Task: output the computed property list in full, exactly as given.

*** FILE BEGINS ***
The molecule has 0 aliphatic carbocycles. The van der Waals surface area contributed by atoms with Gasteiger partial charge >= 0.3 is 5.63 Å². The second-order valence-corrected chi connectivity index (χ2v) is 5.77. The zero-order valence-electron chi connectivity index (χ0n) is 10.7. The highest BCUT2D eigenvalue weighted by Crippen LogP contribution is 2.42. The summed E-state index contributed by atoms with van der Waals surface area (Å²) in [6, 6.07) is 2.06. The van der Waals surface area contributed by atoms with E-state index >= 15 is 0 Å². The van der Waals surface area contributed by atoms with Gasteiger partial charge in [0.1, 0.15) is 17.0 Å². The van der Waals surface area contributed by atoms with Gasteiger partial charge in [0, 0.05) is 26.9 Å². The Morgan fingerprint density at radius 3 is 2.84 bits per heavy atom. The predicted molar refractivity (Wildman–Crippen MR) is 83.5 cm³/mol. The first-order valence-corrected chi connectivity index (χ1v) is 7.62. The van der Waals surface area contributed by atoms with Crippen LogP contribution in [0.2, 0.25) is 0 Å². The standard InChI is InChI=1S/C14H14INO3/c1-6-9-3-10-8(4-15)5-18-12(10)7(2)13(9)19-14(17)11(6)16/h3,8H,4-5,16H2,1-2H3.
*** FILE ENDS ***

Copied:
The molecule has 0 aliphatic carbocycles. The van der Waals surface area contributed by atoms with Gasteiger partial charge >= 0.3 is 5.63 Å². The second-order valence-corrected chi connectivity index (χ2v) is 5.77. The zero-order valence-electron chi connectivity index (χ0n) is 10.7. The highest BCUT2D eigenvalue weighted by Crippen LogP contribution is 2.42. The summed E-state index contributed by atoms with van der Waals surface area (Å²) in [6, 6.07) is 2.06. The van der Waals surface area contributed by atoms with E-state index >= 15 is 0 Å². The van der Waals surface area contributed by atoms with Gasteiger partial charge in [0.1, 0.15) is 17.0 Å². The van der Waals surface area contributed by atoms with Gasteiger partial charge in [0, 0.05) is 26.9 Å². The Morgan fingerprint density at radius 3 is 2.84 bits per heavy atom. The predicted molar refractivity (Wildman–Crippen MR) is 83.5 cm³/mol. The first-order valence-corrected chi connectivity index (χ1v) is 7.62. The van der Waals surface area contributed by atoms with Crippen LogP contribution in [0.2, 0.25) is 0 Å². The standard InChI is InChI=1S/C14H14INO3/c1-6-9-3-10-8(4-15)5-18-12(10)7(2)13(9)19-14(17)11(6)16/h3,8H,4-5,16H2,1-2H3.